At lunch, while browsing YouTube, I came across a recording of a conversation between Stephen Fry and Richard Dawkins. Amidst their scientific, religious, and political discussion arose the subject of mythology. Dawkins posed a question regarding the personification of the elements and, in turn, the strengths and theistical nature of myths. Fry answered that most of these were etiological myths: “They’re myths to describe the causes of things.” Some he said were profound and others were just sweet stories. But it is what he said next that resonated with me the most. Fry pointed out that the nine Muses are the children of Zeus and Mnesonyme. In other words, “The arts are the daughters of memory.”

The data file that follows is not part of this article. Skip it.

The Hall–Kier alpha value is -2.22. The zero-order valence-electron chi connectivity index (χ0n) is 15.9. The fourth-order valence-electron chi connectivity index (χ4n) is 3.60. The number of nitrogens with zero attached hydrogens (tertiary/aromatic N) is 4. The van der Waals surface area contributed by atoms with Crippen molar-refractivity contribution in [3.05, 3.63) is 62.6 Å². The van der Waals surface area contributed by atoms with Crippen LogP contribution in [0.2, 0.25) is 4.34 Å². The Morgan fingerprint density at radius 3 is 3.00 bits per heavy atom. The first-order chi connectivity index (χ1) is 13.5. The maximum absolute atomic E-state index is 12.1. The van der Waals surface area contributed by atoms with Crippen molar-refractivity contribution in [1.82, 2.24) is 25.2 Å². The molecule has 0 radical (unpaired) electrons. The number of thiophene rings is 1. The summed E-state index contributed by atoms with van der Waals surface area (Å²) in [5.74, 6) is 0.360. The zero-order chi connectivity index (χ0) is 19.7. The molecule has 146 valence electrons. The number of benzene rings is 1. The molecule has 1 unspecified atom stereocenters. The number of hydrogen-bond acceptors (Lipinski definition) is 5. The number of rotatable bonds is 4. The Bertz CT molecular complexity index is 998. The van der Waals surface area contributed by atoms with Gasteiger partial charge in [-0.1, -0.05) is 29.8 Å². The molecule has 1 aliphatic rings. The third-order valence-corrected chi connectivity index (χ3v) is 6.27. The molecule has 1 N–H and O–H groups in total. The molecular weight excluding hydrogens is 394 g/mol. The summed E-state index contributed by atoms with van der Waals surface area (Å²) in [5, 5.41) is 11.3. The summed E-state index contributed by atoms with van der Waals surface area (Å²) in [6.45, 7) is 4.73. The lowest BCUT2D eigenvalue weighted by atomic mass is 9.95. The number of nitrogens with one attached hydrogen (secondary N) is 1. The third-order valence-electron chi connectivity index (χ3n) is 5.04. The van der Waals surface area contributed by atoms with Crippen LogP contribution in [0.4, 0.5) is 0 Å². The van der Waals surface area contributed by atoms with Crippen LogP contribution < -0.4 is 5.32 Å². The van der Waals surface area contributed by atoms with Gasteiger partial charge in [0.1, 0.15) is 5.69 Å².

Isn’t that wonderful? One of my close friends studied the Bible as literature in college and — to emulate Proust — we should make our destination a new way of seeing. Preservation is important and so may be tradition (to an extent), but when the bed is made the day is over; and there is no point in trying to live yesterday when it has gone. However, we can remember it. That itself is enough.